Too much running can lead to burnout and injuries for even the most hard-core runners and running enthusiasts. Cross-training can be a great way to work through unmotivated phases. Beginners and experienced runners will hit periods when they become bored or uninspired to run. Individuals dealing with injuries need to take time off from running during recovery. Once they are healed enough to engage in physical activity, doctors, trainers, physical therapists, and sports chiropractors recommend low-impact cross-training activities, like swimming or water running/aqua jogging, to lessen the stress on the muscles and joints and help injured athletes maintain their fitness and cope with the frustration of not being able to participate.
Table of Contents
Cross-training is any sport or physical activity/exercise that supplements an athlete’s main sport. Whether a beginner or veteran, it balances the muscle groups because it strengthens muscles that don’t get worked out and/or are used less during running. This decreases the chances of worsening the injury and prevents future injuries. Added benefits:
- Improves other areas of the body.
- Improves cardiovascular fitness.
- Cross-training can help avoid getting bored with running.
- Gives runners a mental break.
- Individuals can continue to train while letting injuries heal.
Individuals dealing with an injury may need to train more frequently as part of a rehabilitation and strength training treatment plan. A doctor, chiropractor, or physical therapist will recommend how much cross-training and type of activities will be the most beneficial for the specific injury.
Swimming is an excellent cross-training activity because it’s not weight-bearing, giving the leg muscles and joints a break.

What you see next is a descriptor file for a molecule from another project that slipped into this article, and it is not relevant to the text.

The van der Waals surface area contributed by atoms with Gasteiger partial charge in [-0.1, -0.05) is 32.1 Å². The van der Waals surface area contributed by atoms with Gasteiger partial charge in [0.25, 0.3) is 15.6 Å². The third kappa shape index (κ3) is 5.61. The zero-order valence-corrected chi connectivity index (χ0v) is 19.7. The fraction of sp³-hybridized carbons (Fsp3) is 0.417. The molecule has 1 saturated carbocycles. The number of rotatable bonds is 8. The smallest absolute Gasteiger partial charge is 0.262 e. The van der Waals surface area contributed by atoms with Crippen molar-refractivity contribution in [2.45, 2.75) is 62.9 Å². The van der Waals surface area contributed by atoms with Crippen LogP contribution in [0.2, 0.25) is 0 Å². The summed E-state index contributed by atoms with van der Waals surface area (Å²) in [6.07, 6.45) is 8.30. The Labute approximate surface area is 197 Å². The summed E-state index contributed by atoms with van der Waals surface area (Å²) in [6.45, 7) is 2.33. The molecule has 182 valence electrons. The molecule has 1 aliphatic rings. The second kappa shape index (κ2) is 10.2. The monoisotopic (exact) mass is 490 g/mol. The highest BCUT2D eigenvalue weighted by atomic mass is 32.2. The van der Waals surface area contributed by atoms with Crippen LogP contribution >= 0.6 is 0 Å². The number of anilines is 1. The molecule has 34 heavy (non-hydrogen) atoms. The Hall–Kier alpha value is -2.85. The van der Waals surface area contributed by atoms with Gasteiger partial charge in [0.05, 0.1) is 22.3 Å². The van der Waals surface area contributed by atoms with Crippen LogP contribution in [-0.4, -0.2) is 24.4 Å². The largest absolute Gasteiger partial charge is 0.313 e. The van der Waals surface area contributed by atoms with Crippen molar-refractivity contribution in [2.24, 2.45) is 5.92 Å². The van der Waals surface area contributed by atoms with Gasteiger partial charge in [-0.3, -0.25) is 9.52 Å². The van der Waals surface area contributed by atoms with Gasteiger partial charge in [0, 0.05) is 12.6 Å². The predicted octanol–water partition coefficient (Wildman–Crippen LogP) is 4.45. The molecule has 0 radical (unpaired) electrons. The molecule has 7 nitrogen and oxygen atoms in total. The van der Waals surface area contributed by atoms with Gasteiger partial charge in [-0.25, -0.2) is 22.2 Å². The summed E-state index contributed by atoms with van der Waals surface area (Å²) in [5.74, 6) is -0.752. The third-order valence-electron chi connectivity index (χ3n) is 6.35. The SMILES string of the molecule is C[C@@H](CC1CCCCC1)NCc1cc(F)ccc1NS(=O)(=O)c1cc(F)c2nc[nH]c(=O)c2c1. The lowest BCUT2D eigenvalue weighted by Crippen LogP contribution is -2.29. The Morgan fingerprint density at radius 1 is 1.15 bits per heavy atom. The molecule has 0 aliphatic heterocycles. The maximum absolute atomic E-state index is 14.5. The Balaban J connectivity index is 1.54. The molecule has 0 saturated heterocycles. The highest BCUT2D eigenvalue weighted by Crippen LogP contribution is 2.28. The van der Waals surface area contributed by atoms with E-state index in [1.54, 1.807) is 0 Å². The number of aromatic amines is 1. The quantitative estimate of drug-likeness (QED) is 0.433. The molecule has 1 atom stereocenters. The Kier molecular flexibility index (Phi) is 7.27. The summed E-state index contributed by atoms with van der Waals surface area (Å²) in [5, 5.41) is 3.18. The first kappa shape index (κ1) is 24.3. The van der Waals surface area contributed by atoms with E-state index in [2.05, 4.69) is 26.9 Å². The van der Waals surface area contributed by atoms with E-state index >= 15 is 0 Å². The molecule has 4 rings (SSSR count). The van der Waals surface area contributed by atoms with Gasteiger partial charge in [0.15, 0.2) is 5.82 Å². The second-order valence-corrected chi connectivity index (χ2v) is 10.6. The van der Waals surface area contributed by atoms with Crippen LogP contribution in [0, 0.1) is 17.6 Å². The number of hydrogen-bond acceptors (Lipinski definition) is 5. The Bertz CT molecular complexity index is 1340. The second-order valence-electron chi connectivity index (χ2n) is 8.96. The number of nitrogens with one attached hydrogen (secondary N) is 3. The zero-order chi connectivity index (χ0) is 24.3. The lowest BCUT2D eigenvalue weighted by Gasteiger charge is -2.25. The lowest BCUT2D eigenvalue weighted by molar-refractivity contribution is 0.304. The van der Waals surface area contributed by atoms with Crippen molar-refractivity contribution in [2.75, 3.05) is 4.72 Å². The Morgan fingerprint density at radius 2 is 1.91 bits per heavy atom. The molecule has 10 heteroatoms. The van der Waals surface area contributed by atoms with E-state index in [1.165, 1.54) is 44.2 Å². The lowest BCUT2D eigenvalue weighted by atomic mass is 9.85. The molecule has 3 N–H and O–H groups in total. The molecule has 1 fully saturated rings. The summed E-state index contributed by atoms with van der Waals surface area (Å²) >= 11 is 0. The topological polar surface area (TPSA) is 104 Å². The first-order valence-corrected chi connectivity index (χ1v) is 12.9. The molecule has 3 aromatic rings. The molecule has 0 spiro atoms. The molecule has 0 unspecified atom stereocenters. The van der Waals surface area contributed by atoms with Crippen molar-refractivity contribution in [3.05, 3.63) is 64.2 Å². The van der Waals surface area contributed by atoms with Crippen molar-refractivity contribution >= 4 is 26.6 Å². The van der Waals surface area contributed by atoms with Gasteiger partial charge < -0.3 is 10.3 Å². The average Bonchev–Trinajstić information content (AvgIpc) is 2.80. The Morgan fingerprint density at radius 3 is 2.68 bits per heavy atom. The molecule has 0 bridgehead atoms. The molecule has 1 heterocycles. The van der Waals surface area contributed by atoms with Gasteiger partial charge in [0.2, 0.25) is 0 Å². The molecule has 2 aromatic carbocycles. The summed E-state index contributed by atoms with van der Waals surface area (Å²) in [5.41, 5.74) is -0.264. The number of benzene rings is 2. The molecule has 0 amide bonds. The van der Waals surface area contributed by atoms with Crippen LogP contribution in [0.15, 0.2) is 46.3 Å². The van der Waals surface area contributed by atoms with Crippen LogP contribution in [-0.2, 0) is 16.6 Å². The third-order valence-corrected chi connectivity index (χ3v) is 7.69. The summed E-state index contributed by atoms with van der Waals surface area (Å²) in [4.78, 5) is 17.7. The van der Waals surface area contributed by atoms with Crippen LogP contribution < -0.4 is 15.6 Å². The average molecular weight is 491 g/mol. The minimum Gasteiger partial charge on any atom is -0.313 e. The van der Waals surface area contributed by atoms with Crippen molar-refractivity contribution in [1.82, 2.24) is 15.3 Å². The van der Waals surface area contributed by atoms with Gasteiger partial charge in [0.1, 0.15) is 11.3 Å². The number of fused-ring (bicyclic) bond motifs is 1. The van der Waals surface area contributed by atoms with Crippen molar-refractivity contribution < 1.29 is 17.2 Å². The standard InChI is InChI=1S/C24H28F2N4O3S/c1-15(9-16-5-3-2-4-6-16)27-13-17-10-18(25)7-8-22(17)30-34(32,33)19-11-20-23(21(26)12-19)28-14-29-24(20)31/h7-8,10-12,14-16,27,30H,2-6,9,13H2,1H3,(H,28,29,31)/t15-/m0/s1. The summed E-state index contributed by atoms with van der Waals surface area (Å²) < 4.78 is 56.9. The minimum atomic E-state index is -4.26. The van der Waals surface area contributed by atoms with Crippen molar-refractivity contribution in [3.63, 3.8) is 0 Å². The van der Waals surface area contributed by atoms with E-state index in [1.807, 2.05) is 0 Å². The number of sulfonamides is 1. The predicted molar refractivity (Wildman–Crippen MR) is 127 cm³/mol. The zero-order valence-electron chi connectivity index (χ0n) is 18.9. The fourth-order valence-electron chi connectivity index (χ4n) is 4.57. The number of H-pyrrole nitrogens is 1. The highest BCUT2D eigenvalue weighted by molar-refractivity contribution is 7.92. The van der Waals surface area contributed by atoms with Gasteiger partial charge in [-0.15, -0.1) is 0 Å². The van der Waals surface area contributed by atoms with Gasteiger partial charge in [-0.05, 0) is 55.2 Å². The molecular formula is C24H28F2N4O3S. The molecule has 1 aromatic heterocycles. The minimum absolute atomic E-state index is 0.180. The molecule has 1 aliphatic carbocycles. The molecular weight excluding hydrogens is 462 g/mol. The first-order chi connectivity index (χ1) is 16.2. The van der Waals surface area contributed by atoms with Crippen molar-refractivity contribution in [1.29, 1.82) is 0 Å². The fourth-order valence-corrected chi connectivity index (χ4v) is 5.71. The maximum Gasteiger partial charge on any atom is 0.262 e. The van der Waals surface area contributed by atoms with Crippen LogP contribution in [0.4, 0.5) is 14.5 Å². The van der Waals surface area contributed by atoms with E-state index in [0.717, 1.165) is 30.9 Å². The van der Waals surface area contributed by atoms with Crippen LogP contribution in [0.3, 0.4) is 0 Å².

- It builds strength and endurance and improves flexibility.
- It balances working the upper body while giving the legs a break.
- Swimming is a good way to recover after a long run.
- Helps individuals prone to running injuries or are healing from an injury.
- Relaxing and meditative.
- Water running can help with injuries and/or be used in strength training.
- It’s also a great way to run during hot and humid weather.
Cycling or Spinning
- Cycling and spin classes are low-impact.
- Provide increased cardiovascular fitness and strength.
- Exercises other muscle groups, especially the quads and glutes.
An elliptical machine provides a whole-body cardiovascular workout with the feel of cross-country skiing, stair climbing, and walking.
- The machine can be programmed to move forward or backward to work all the major muscles in the legs.
- The muscles used are similar to those used when running.
- It is a low-impact alternative when injured.
- Pilates is a form of exercise that emphasizes core strength and flexibility.
- Pilates can help increase flexibility, reduce tight muscles, and be recommended for active recovery.
Rowing is an excellent cardiovascular, low-impact activity.
- Strengthens the upper body, hips, and buttocks.
- Proper technique will maximize the benefits and prevent injury.
Yoga provides some of the same benefits as strength training.
- Uses body weight as resistance to strengthen and stretch muscles.
- Improves flexibility and mobility.
- Way to relax after an intense run or workout.
Taking Time Off
Taking days off from running each week to participate in cross-training activities can help maintain motivation.
- Recreational runners can supplement three to four days of running with two to three days of cross-training.
- Competitive runners who run four to six days a week can substitute low-intensity cross-training for a light run or a rest day one to two days a week.
- It helps runners add more exercise without risking overuse injuries.
- Increases muscle strength and flexibility, and core stability.
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